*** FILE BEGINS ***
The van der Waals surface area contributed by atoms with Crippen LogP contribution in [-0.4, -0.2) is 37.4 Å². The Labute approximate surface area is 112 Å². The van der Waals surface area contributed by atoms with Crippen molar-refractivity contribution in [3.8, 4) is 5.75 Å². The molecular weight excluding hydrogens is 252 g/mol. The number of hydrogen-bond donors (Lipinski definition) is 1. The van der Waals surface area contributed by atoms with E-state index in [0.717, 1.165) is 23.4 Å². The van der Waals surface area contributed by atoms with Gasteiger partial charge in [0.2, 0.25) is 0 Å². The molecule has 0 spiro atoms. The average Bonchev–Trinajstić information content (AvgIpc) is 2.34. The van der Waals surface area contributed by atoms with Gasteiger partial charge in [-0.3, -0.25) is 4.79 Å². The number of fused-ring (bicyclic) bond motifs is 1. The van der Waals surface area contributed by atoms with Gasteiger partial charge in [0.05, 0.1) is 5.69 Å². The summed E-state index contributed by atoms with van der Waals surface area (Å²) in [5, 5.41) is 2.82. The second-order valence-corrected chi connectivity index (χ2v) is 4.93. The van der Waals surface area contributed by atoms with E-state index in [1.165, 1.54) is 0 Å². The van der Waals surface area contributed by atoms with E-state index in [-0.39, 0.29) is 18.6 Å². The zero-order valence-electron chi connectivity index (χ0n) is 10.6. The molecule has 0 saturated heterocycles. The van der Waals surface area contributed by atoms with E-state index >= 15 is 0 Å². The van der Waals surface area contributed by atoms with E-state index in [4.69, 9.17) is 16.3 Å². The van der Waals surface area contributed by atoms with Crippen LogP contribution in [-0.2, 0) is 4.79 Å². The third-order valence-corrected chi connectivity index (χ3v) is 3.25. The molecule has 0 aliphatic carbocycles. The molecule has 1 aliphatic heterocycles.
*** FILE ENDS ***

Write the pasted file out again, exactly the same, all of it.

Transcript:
The van der Waals surface area contributed by atoms with Crippen LogP contribution in [-0.4, -0.2) is 37.4 Å². The Labute approximate surface area is 112 Å². The van der Waals surface area contributed by atoms with Crippen molar-refractivity contribution in [3.8, 4) is 5.75 Å². The molecular weight excluding hydrogens is 252 g/mol. The number of hydrogen-bond donors (Lipinski definition) is 1. The van der Waals surface area contributed by atoms with E-state index in [0.717, 1.165) is 23.4 Å². The van der Waals surface area contributed by atoms with Gasteiger partial charge in [0.2, 0.25) is 0 Å². The molecule has 0 spiro atoms. The average Bonchev–Trinajstić information content (AvgIpc) is 2.34. The van der Waals surface area contributed by atoms with Gasteiger partial charge in [-0.3, -0.25) is 4.79 Å². The number of fused-ring (bicyclic) bond motifs is 1. The van der Waals surface area contributed by atoms with Gasteiger partial charge in [0.05, 0.1) is 5.69 Å². The summed E-state index contributed by atoms with van der Waals surface area (Å²) in [5, 5.41) is 2.82. The second-order valence-corrected chi connectivity index (χ2v) is 4.93. The van der Waals surface area contributed by atoms with E-state index in [1.165, 1.54) is 0 Å². The van der Waals surface area contributed by atoms with E-state index in [-0.39, 0.29) is 18.6 Å². The zero-order valence-electron chi connectivity index (χ0n) is 10.6. The molecule has 0 saturated heterocycles. The van der Waals surface area contributed by atoms with E-state index >= 15 is 0 Å². The van der Waals surface area contributed by atoms with E-state index in [4.69, 9.17) is 16.3 Å². The van der Waals surface area contributed by atoms with Crippen LogP contribution in [-0.2, 0) is 4.79 Å². The third-order valence-corrected chi connectivity index (χ3v) is 3.25. The molecule has 0 aliphatic carbocycles. The molecule has 1 aliphatic heterocycles.